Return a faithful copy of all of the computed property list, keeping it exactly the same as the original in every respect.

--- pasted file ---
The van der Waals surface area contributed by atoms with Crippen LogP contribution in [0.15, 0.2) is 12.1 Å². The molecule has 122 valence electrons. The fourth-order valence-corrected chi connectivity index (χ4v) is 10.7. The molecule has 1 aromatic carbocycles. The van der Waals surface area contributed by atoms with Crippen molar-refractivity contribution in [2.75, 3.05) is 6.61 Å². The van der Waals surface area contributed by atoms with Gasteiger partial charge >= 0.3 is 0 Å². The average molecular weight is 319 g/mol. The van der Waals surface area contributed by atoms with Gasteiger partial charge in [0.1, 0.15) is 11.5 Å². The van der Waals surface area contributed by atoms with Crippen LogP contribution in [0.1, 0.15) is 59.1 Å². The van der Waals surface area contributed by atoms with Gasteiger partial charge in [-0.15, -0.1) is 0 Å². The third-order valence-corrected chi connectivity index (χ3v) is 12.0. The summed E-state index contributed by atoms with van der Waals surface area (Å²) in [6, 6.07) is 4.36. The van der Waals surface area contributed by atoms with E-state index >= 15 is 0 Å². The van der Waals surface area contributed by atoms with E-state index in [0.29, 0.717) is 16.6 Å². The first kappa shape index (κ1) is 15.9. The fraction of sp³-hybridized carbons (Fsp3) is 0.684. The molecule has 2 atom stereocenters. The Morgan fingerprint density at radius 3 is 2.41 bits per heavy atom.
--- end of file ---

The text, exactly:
The van der Waals surface area contributed by atoms with Crippen LogP contribution in [0.15, 0.2) is 12.1 Å². The molecule has 122 valence electrons. The fourth-order valence-corrected chi connectivity index (χ4v) is 10.7. The molecule has 1 aromatic carbocycles. The van der Waals surface area contributed by atoms with Crippen molar-refractivity contribution in [2.75, 3.05) is 6.61 Å². The van der Waals surface area contributed by atoms with Gasteiger partial charge >= 0.3 is 0 Å². The average molecular weight is 319 g/mol. The van der Waals surface area contributed by atoms with Gasteiger partial charge in [0.1, 0.15) is 11.5 Å². The van der Waals surface area contributed by atoms with Crippen LogP contribution in [0.1, 0.15) is 59.1 Å². The van der Waals surface area contributed by atoms with Gasteiger partial charge in [-0.15, -0.1) is 0 Å². The third-order valence-corrected chi connectivity index (χ3v) is 12.0. The summed E-state index contributed by atoms with van der Waals surface area (Å²) in [6, 6.07) is 4.36. The van der Waals surface area contributed by atoms with E-state index >= 15 is 0 Å². The van der Waals surface area contributed by atoms with E-state index in [0.29, 0.717) is 16.6 Å². The first kappa shape index (κ1) is 15.9. The fraction of sp³-hybridized carbons (Fsp3) is 0.684. The molecule has 2 atom stereocenters. The Morgan fingerprint density at radius 3 is 2.41 bits per heavy atom.